Friday, May 31, 2013

Official Release day for "Spirit of the Revolution!"

After months and months of hard work, mixed with some blood, sweat and tears, we've finally arrived! Today, The Wild Rose Press officially releases the "Spirit of the Revolution," (available in the format of your choice, in both ebook and print!)

I'd also like to take this opportunity to thank my publisher and my WONDERFUL editor, Sarah Hansen, for the hours spent on my behalf! I am so grateful to you both! I LOVE being a rose in the garden of the Wild Rose Press. They are amazing people to work with!


Cover Art by Angela Anderson
To celebrate the grand event  I decided to share a few pages from the prologue with you today. So without further ado...


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Friday, May 24, 2013

Memorial Day...A Day We Remember Those Who Gave All...

We remember... and give thanks to all our service men and women who have made the ultimate sacrifice... 

Arlington National Cemetery by Andrew Bossi


Formerly known as Decoration Day, Memorial Day is a holiday in which the American people have set aside to remember the men and women who died while serving in the United States Armed Forces.  

When did it begin? 

In an effort to commemorate the soldiers who gave their lives during the Civil War, both Union and Confederate, this holiday was officially born on May 5, 1868 and first observed on May 30th of that same year. On that day, flowers were placed on each Union and Confederate grave at Arlington National Cemetery, by order of General John A. Logan. Today, we honor all the brave men and women who have fallen, while engaged in military service.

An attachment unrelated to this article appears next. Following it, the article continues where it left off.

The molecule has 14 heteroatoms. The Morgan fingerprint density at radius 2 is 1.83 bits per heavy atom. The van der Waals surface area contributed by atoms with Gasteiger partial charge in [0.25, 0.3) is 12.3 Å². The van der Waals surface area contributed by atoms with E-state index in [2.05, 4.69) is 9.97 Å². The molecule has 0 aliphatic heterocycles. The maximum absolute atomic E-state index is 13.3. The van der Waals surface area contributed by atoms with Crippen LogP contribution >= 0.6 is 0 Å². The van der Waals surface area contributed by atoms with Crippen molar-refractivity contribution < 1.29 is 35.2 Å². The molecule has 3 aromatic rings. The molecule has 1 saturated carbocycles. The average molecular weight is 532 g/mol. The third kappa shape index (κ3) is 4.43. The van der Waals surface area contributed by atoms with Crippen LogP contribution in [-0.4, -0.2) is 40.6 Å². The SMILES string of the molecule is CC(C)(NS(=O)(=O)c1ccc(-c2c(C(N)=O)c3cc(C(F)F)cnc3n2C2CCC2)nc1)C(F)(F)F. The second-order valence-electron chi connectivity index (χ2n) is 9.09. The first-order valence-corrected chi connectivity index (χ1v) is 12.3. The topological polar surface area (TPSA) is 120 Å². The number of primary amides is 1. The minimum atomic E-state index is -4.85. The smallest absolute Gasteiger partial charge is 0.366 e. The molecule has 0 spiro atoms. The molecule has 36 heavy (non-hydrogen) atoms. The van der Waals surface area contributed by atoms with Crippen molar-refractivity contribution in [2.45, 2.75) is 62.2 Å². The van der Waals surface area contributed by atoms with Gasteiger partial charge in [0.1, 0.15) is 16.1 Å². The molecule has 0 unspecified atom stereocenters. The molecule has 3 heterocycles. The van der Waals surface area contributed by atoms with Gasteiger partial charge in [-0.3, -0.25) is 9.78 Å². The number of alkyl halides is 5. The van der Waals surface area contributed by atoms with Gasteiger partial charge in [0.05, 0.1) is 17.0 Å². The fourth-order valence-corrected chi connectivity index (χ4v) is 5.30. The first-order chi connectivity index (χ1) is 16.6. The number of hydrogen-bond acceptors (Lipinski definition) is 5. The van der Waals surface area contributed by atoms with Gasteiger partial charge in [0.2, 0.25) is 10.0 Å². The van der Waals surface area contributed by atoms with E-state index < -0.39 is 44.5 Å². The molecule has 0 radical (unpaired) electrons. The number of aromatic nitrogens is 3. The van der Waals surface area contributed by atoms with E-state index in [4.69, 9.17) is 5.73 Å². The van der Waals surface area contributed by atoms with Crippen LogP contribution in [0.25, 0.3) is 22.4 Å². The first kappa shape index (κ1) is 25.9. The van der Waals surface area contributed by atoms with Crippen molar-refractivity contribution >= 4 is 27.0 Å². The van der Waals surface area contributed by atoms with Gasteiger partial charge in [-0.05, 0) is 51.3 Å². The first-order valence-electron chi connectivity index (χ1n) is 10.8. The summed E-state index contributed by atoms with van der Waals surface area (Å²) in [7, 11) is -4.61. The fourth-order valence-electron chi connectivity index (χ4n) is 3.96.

Like most Americans, I have a deep respect and appreciation for all those who serve and have served this country. For those who gave their all in order to make and keep this nation free, and provide us with the liberties we have, I give you my utmost gratitude.

Those who follow my blogs know that many of my ancestors have fought and died while in the service of the United States from her earliest beginnings and forward. As I've collected their histories and documentation of military service, I've wondered over their lives and the families they left behind. They are the reason I chose to use both a Civil War and Revolutionary War soldier as my heroes in "Spirit of the Rebellion" and "Spirit of the Revolution."  In my own way, it's my personal nod to my grandfathers, uncles and cousins who fought in some of America's bloodiest campaigns.

"The March to Valley Forge", by William Trego, 1883
As you can imagine, it thrilled me no end when Wild Rose Press chose to release "Spirit of the Revolution," during the week we celebrate our men in arms. So, to my ancestors who participated in the Revolutionary War...not limited to but including the following ancestral grandfathers:

·         Nicholas Forbes - 
·         William Ferguson -
·         Lewis Ponsler - 
·         John Cartwright
·         John Light
·         Jeremiah Dickenson Jenks

Civil War Ancestors:

.  William Confer - Killed at the battle of Chickamauga
.  David K Newhouase - Killed at the battle of Stones River
.  John A Robison - 
.  Daniel Confer
.  Peter Confer
.  Samuel Confer
.  Hiram Robison
.  David A Robison

World War II Ancestos:

.  William Buskrik
.  Robert Buskirk
.  A.F. Henriksen
.  R.L. Henrksen
.  Dwight Peterson
.  Vernon Peterson

Viet Nam War:

. Michael Ray Mastain

You've made me proud and I salute you!